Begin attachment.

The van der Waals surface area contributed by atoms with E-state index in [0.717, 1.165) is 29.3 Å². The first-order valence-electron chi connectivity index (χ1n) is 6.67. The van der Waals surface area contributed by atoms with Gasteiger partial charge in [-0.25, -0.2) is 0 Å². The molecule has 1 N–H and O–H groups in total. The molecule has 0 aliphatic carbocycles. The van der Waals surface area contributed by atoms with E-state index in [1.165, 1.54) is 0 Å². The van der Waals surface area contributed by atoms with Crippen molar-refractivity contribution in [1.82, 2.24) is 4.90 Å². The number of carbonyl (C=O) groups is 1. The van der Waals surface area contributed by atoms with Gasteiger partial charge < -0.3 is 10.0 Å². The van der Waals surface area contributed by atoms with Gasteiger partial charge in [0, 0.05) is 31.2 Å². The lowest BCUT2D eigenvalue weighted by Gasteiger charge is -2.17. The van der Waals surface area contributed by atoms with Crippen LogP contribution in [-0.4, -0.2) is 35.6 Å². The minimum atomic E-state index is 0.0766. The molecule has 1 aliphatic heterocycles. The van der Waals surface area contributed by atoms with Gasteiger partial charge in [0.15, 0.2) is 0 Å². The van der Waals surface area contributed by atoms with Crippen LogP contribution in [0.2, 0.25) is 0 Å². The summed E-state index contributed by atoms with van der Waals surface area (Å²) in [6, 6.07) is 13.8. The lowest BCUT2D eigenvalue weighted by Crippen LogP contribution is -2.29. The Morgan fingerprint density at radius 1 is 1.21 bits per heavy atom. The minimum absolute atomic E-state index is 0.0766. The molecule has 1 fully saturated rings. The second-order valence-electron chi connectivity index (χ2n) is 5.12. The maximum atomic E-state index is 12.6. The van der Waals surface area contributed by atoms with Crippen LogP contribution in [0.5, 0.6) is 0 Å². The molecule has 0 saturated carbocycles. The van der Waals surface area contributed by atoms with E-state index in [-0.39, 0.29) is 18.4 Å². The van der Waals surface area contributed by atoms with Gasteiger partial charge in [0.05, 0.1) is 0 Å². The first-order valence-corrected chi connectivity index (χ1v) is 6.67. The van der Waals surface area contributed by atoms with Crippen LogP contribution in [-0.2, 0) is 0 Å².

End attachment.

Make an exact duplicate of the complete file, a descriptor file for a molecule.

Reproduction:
The van der Waals surface area contributed by atoms with E-state index in [0.717, 1.165) is 29.3 Å². The first-order valence-electron chi connectivity index (χ1n) is 6.67. The van der Waals surface area contributed by atoms with Gasteiger partial charge in [-0.25, -0.2) is 0 Å². The molecule has 1 N–H and O–H groups in total. The molecule has 0 aliphatic carbocycles. The van der Waals surface area contributed by atoms with E-state index in [1.165, 1.54) is 0 Å². The van der Waals surface area contributed by atoms with Crippen molar-refractivity contribution in [1.82, 2.24) is 4.90 Å². The number of carbonyl (C=O) groups is 1. The van der Waals surface area contributed by atoms with Gasteiger partial charge < -0.3 is 10.0 Å². The van der Waals surface area contributed by atoms with Gasteiger partial charge in [0, 0.05) is 31.2 Å². The lowest BCUT2D eigenvalue weighted by Gasteiger charge is -2.17. The van der Waals surface area contributed by atoms with Crippen LogP contribution in [-0.4, -0.2) is 35.6 Å². The minimum atomic E-state index is 0.0766. The molecule has 1 aliphatic heterocycles. The van der Waals surface area contributed by atoms with Gasteiger partial charge in [0.15, 0.2) is 0 Å². The van der Waals surface area contributed by atoms with Crippen LogP contribution in [0.2, 0.25) is 0 Å². The summed E-state index contributed by atoms with van der Waals surface area (Å²) in [6, 6.07) is 13.8. The lowest BCUT2D eigenvalue weighted by Crippen LogP contribution is -2.29. The Morgan fingerprint density at radius 1 is 1.21 bits per heavy atom. The minimum absolute atomic E-state index is 0.0766. The molecule has 1 fully saturated rings. The second-order valence-electron chi connectivity index (χ2n) is 5.12. The maximum atomic E-state index is 12.6. The van der Waals surface area contributed by atoms with Crippen LogP contribution in [0.5, 0.6) is 0 Å². The molecule has 0 saturated carbocycles. The van der Waals surface area contributed by atoms with E-state index in [-0.39, 0.29) is 18.4 Å². The van der Waals surface area contributed by atoms with Gasteiger partial charge in [0.05, 0.1) is 0 Å². The first-order valence-corrected chi connectivity index (χ1v) is 6.67. The van der Waals surface area contributed by atoms with Crippen LogP contribution in [-0.2, 0) is 0 Å².